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State superintendent urges parents to vaccinate children before fall

VSU student received vaccine.
VSU student received vaccine.(WALB)
Updated: Jun. 11, 2021 at 7:19 PM CDT
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MONTGOMERY, Ala. (WBRC) - The state superintendent says he’s concerned about the vaccination rate for students in Alabama and emphasized that we could see another year of students in and out of the classroom if vaccination numbers don’t increase.

“I am extremely concerned about the rate of vaccination in the state and very disturbed that we are not getting more of our students vaccinated,” said Dr. Eric Mackey, State Superintendent.

Dr. Eric Mackey sent a strong message to parents of public school students during Thursday’s school board meeting. His urgent push comes the same day drug maker Moderna filed for emergency use authorization with the FDA to make its COVID vaccine available to children ages 12 -17 years old.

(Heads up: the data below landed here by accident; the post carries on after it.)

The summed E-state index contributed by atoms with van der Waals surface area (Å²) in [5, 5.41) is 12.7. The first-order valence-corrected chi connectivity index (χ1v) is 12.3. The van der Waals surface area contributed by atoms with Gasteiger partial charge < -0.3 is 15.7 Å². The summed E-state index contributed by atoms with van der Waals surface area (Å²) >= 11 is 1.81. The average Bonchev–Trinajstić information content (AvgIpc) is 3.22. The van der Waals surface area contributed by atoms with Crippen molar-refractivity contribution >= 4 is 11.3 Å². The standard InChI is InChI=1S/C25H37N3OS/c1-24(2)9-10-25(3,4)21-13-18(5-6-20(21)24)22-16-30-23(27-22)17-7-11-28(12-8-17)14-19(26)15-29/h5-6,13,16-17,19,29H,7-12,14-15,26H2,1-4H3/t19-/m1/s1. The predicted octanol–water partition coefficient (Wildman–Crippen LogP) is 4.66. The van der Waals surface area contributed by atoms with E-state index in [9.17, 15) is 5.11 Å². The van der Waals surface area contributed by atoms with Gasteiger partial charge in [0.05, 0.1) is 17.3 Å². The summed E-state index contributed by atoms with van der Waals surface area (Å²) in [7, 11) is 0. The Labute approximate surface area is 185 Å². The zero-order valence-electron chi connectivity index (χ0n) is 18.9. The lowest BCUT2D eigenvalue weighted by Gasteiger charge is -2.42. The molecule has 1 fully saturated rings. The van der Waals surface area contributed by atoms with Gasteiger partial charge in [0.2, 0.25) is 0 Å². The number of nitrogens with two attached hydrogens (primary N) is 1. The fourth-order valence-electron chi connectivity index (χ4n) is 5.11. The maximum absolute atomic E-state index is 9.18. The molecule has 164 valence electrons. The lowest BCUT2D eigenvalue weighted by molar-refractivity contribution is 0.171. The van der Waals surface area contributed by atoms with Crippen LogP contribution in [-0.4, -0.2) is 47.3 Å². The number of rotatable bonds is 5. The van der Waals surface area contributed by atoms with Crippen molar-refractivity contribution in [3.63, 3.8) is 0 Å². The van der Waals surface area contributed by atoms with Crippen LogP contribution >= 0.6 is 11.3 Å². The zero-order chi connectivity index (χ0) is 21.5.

The Pfizer vaccine is the only approved drug on the market now for children as young as 12 years old.

The latest data from the state shows only 2.4 percent of children under 17 years old have at least one dose of the COVID protection. Dr. Eric Mackey says if the rates don’t go up, he doesn’t anticipate a normal school year in the fall.

“If we don’t have children vaccinated, we are going to have outbreaks this fall. If we have outbreaks we are going to have large number of people quarantine. we’ll have to cancel volleyball and football. the same kinds of things we had to do [last year] - unless we get more people vaccinated,” said Dr. Mackey.

Dr. Mackey says it’s also important adults get the vaccine to help keep schools open.

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